Customer Service | Help | FAQ | Report a Data Error | About
:
Login
Tip: To see translations of Freud SE or GW…

PEP-Web Tip of the Day

When you hover your mouse over a paragraph of the Standard Edition (SE) long enough, the corresponding text from Gesammelte Werke slides from the bottom of the PEP-Web window, and vice versa.

If the slide up window bothers you, you can turn it off by checking the box “Turn off Translations” in the slide-up.  But if you’ve turned it off, how do you turn it back on?  The option to turn off the translations only is effective for the current session (it uses a stored cookie in your browser).  So the easiest way to turn it back on again is to close your browser (all open windows), and reopen it.

For the complete list of tips, see PEP-Web Tips on the PEP-Web support page.

Hendin, H. (1978). Homosexuality: The Psychosocial Dimension. J. Amer. Acad. Psychoanal., 6(4):479-496.

(1978). Journal of American Academy of Psychoanalysis, 6(4):479-496

Homosexuality: The Psychosocial Dimension

Herbert Hendin

Homosexuality, suicide, crime, and drug and alcohol abuse appear to be barometers of social stress. In the case of homosexuality, the work of Abram Kardiner and Ralph Linton made us aware of how sensitive a barometer homosexuality can be.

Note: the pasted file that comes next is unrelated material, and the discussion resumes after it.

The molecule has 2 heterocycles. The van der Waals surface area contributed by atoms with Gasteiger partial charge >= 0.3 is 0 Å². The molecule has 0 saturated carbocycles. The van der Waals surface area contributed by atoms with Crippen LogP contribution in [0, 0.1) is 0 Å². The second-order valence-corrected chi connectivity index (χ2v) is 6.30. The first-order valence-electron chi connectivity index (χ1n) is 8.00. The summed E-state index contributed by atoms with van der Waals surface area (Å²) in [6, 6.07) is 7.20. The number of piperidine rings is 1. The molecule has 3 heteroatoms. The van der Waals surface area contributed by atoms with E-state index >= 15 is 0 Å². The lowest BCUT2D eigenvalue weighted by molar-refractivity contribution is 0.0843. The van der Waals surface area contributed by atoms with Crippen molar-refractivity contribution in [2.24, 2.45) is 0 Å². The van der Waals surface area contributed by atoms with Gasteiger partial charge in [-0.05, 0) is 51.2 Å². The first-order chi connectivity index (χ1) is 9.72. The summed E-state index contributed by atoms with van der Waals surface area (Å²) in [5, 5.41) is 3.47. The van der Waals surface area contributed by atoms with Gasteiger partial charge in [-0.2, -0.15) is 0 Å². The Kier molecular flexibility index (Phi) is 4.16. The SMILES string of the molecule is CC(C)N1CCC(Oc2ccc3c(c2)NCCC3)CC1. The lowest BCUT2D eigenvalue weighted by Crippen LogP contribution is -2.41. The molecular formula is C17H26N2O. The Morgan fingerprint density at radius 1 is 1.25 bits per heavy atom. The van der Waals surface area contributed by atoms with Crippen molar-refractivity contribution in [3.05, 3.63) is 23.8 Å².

Anthropologists had observed that relatively uncompetitive primitive cultures such as those that do not distinguish or reward the best hunters in distinction to the other men in the tribe have virtually no homosexuality. These observations took on added significance when Kardiner and Linton, in a psychoanalytic anthropological study of Tanala, examined homosexuality in the context of the entire Tanalese culture (1939). They showed that a dramatic rise in homosexuality when social and economic forces inflamed competitiveness was one of several manifestations of frustrated rage (crime was another) among young men who were having particular difficulty with the pressures the culture was exerting on them. How cultures resolve problems of competition and the aggression it arouses seems to be as critical a factor as relations between the sexes and in families in determining whether the incidence of homosexuality in any culture is high or low.

Homosexuality and other barometers of social stress arouse a concern that extends beyond the affected individual and his immediate family because they seem to threaten values that most communities have believed essential for survival. In reviewing the contribution of anthropology to our knowledge of homosexuality, Martin Opler points out that homosexuality in practically all cultures is regarded as a deviation from the majority values and norms of conduct (1965, p. 114).

[This is a summary or excerpt from the full text of the book or article. The full text of the document is available to subscribers.]

Copyright © 2018, Psychoanalytic Electronic Publishing, ISSN 2472-6982 Customer Service | Help | FAQ | Download PEP Bibliography | Report a Data Error | About

WARNING! This text is printed for personal use. It is copyright to the journal in which it originally appeared. It is illegal to redistribute it in any form.